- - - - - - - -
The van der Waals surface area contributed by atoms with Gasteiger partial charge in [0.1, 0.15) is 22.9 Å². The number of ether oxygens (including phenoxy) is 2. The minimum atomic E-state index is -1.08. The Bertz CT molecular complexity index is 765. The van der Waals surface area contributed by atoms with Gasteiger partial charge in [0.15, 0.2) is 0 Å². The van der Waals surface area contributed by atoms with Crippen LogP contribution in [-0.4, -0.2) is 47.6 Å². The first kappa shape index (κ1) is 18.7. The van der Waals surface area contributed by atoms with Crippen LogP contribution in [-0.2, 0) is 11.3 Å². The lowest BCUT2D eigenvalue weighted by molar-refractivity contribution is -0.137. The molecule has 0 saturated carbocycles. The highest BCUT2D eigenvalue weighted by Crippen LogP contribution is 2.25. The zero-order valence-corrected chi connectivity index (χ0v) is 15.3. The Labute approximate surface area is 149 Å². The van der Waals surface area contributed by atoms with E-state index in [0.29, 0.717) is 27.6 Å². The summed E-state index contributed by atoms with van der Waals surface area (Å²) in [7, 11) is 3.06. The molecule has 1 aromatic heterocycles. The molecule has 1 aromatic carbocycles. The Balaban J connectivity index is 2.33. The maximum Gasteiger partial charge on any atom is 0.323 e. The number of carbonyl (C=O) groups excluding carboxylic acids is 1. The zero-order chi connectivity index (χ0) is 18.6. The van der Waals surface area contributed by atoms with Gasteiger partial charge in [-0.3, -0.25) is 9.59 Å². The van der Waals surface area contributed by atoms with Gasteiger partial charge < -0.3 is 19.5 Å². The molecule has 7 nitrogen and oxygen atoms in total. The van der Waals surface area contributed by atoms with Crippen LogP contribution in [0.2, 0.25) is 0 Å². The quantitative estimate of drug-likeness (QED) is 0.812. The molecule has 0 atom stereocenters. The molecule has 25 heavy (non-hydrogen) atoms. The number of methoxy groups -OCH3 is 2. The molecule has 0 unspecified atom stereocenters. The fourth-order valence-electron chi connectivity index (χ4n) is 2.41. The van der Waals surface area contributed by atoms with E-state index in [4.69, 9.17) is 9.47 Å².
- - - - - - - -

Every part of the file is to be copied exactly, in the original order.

The van der Waals surface area contributed by atoms with Gasteiger partial charge in [0.1, 0.15) is 22.9 Å². The number of ether oxygens (including phenoxy) is 2. The minimum atomic E-state index is -1.08. The Bertz CT molecular complexity index is 765. The van der Waals surface area contributed by atoms with Gasteiger partial charge in [0.15, 0.2) is 0 Å². The van der Waals surface area contributed by atoms with Crippen LogP contribution in [-0.4, -0.2) is 47.6 Å². The first kappa shape index (κ1) is 18.7. The van der Waals surface area contributed by atoms with Crippen LogP contribution in [-0.2, 0) is 11.3 Å². The lowest BCUT2D eigenvalue weighted by molar-refractivity contribution is -0.137. The molecule has 0 saturated carbocycles. The highest BCUT2D eigenvalue weighted by Crippen LogP contribution is 2.25. The zero-order valence-corrected chi connectivity index (χ0v) is 15.3. The Labute approximate surface area is 149 Å². The van der Waals surface area contributed by atoms with E-state index in [0.29, 0.717) is 27.6 Å². The summed E-state index contributed by atoms with van der Waals surface area (Å²) in [7, 11) is 3.06. The molecule has 1 aromatic heterocycles. The molecule has 1 aromatic carbocycles. The Balaban J connectivity index is 2.33. The maximum Gasteiger partial charge on any atom is 0.323 e. The number of carbonyl (C=O) groups excluding carboxylic acids is 1. The zero-order chi connectivity index (χ0) is 18.6. The van der Waals surface area contributed by atoms with Gasteiger partial charge in [-0.3, -0.25) is 9.59 Å². The van der Waals surface area contributed by atoms with Gasteiger partial charge < -0.3 is 19.5 Å². The molecule has 7 nitrogen and oxygen atoms in total. The van der Waals surface area contributed by atoms with Crippen LogP contribution in [0.2, 0.25) is 0 Å². The quantitative estimate of drug-likeness (QED) is 0.812. The molecule has 0 atom stereocenters. The molecule has 25 heavy (non-hydrogen) atoms. The number of methoxy groups -OCH3 is 2. The molecule has 0 unspecified atom stereocenters. The fourth-order valence-electron chi connectivity index (χ4n) is 2.41. The van der Waals surface area contributed by atoms with E-state index in [4.69, 9.17) is 9.47 Å².